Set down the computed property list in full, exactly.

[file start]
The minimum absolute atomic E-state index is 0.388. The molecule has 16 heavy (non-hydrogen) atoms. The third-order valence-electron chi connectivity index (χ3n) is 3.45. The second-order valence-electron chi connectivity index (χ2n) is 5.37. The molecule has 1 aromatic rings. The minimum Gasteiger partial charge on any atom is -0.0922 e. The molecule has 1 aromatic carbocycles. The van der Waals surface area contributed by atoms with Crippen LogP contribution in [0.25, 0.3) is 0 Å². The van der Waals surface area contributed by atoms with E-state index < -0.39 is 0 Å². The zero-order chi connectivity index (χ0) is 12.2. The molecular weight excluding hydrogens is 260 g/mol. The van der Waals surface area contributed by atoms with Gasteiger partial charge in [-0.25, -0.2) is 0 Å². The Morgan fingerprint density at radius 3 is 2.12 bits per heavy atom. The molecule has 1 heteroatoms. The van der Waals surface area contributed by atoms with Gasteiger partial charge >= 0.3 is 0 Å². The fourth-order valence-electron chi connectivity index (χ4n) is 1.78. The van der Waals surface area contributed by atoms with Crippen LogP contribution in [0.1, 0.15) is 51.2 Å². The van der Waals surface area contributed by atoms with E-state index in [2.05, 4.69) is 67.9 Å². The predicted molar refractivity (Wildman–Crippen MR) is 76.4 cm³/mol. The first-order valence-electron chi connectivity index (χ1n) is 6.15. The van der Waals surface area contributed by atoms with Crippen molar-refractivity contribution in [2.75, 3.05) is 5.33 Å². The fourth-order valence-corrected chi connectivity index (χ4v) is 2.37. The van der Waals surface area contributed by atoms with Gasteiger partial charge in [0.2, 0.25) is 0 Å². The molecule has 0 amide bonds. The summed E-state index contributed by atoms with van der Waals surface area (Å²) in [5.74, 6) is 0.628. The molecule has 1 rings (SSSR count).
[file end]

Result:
The minimum absolute atomic E-state index is 0.388. The molecule has 16 heavy (non-hydrogen) atoms. The third-order valence-electron chi connectivity index (χ3n) is 3.45. The second-order valence-electron chi connectivity index (χ2n) is 5.37. The molecule has 1 aromatic rings. The minimum Gasteiger partial charge on any atom is -0.0922 e. The molecule has 1 aromatic carbocycles. The van der Waals surface area contributed by atoms with Crippen LogP contribution in [0.25, 0.3) is 0 Å². The van der Waals surface area contributed by atoms with E-state index < -0.39 is 0 Å². The zero-order chi connectivity index (χ0) is 12.2. The molecular weight excluding hydrogens is 260 g/mol. The van der Waals surface area contributed by atoms with Gasteiger partial charge in [-0.25, -0.2) is 0 Å². The Morgan fingerprint density at radius 3 is 2.12 bits per heavy atom. The molecule has 1 heteroatoms. The van der Waals surface area contributed by atoms with Gasteiger partial charge >= 0.3 is 0 Å². The fourth-order valence-electron chi connectivity index (χ4n) is 1.78. The van der Waals surface area contributed by atoms with Crippen LogP contribution in [0.1, 0.15) is 51.2 Å². The van der Waals surface area contributed by atoms with E-state index in [2.05, 4.69) is 67.9 Å². The predicted molar refractivity (Wildman–Crippen MR) is 76.4 cm³/mol. The first-order valence-electron chi connectivity index (χ1n) is 6.15. The van der Waals surface area contributed by atoms with Crippen molar-refractivity contribution in [2.75, 3.05) is 5.33 Å². The fourth-order valence-corrected chi connectivity index (χ4v) is 2.37. The van der Waals surface area contributed by atoms with Gasteiger partial charge in [0.2, 0.25) is 0 Å². The molecule has 0 amide bonds. The summed E-state index contributed by atoms with van der Waals surface area (Å²) in [5.74, 6) is 0.628. The molecule has 1 rings (SSSR count).